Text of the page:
Bovine Milk Research Paper

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Bovine milk contains about 3.0 – 3.9g/100g of protein with a mean value of ~3.4% w/w. Proteins are an extremely valuable class of naturally occurring compounds that are essential to all life processes [1]. Milk proteins represent one of the greatest contributions of milk to human nutrition. As I’ve just mentioned above, the protein content of whole cow’s milk is 3.3g/100g which is more than double that of human milk (1.3g). This is due to the amount of protein in milk being linked to the amount of time it takes a certain species to of animal to grow [2]. Growing calves need more protein to allow them to grow quickly, whereas human infants need less protein and more fat as their energies are expended mainly in the development of the brain, spinal cord and nerves [2].
Leucine is an amino acid that is unique due to the way it stimulates muscle protein synthesis. The higher the protein plus leucine content of milk, the faster the neonate doubles its birth-weight [2]. For example, cow’s milk contains 3.3g/L of protein and the calf doubles in size after 40 days, human milk on the other-hand contains 1.3g/L and the infant doubles its birth-weight after 180 days. During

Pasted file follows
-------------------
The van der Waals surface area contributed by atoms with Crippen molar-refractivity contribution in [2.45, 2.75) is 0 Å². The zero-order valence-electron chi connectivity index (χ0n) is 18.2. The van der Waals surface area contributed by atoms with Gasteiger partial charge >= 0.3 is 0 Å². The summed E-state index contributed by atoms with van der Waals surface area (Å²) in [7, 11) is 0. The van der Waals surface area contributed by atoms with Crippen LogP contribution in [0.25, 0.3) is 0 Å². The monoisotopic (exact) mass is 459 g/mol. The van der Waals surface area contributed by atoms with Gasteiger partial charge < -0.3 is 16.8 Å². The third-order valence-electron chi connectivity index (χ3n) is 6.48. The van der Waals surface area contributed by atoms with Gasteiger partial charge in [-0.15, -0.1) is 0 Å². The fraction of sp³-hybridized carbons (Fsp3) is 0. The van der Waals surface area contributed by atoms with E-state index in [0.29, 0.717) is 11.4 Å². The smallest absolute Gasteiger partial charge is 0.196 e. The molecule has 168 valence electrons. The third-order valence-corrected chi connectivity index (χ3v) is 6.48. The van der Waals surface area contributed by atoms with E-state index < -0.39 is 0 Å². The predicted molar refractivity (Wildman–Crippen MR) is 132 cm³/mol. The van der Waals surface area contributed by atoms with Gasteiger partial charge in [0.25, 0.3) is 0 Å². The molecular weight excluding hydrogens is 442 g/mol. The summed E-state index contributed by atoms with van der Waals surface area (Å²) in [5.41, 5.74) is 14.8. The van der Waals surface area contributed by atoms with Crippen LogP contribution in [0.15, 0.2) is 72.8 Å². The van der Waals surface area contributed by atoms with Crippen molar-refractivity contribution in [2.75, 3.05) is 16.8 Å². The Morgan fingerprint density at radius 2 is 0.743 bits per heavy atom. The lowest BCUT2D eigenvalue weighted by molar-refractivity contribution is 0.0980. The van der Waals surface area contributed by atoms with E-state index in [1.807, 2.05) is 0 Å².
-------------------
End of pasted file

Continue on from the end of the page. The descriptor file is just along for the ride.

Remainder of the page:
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Bovine milk has a ratio of casein to whey proteins of 80:20, however, human milk has a ratio of 40:60. The protein content of human milk decreases rapidly during the first month of lactation (14-16g/L during early lactation, 8-10g/L at 3-4 months, and 7-8g/L at 6 months and later). The reason behind this decrease is due to the diminution in whey protein concentration [1]. These changes lead to a whey protein to casein ratio of 90:10 (early lactation), 60:40 in mature milk and 50:50 in late lactation. Within the casein fraction the relative proportion of various subclasses differ between bovine and human milk. α-S1 caseins constitutes the largest fraction in bovine milk, while β-caseins dominate in human milk by far

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